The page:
Cheaper is not always better

Cheap Insurance quotesAdvertisers have conditioned clients to focus on costs, which is generally a good idea. However, sometimes that is the wrong focus point.

For instance, if a short-term insurer promises the cheapest rates for cover, clients could be tempted to sign up without realising why their premiums are lower.

Company A:

  • Charges a monthly premium of R650
  • They have an excess per claim of between R6 000 and R10 000
  • They don’t offer a replacement vehicle while yours is being repaired
  • You may also lose your no claim bonus, regardless of whether or not your actions caused the accident.

Company B:

  • Charges a premium of R750 per month
  • Their excess per claim is between R3 000 and R5 000
  • You are given the use of a replacement vehicle, similar in make and model to your own, for 30 days
  • You also won’t lose your no claim bonus if you have a “no fault” claim.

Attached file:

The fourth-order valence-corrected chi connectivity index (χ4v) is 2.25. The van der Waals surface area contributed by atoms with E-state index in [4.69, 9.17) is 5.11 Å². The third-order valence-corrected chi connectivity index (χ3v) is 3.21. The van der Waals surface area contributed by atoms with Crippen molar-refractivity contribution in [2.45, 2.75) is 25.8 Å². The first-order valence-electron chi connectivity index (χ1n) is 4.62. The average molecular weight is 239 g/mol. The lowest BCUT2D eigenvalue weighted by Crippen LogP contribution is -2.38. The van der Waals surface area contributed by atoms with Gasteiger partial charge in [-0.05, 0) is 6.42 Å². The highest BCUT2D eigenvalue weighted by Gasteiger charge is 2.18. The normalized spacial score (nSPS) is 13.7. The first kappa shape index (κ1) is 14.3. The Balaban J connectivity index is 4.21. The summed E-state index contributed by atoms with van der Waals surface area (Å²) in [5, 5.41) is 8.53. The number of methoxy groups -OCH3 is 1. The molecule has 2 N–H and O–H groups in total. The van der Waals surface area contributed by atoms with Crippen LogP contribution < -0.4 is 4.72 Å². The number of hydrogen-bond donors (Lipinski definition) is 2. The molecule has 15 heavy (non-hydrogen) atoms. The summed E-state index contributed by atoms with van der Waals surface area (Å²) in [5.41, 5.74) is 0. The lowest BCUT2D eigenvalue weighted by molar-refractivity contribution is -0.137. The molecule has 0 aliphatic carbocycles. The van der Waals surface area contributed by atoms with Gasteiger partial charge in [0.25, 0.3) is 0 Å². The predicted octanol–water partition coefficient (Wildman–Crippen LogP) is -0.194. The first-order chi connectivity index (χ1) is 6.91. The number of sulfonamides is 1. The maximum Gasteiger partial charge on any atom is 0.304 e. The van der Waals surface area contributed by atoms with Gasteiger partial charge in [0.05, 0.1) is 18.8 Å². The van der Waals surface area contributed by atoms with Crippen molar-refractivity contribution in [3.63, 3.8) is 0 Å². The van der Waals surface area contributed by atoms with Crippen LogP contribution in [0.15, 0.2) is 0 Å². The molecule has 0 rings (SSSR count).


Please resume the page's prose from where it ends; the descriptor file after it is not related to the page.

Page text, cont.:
So, while B will cost you R3 600 more over the course of three years, a claim will put you in a better position than you would have been if you had signed up with A.

The same goes for unit trust investments. A client may quibble about paying an additional 0.5 percent per annum in fees for an actively managed portfolio. However, an actively managed fund, while initially more expensive, will have better diversity. Which in turn reduces the risks linked to an unstable economy.

Over a five-year period, the client could lose nearly 10 percent of their investment to lower returns by using the cheaper option.

Cost is an important factor to consider, but it shouldn’t be the only factor. The benefits you gain are far more important than the monthly cost, and in many circumstances, will justify the extra fees.

After all, you usually get what you pay for.

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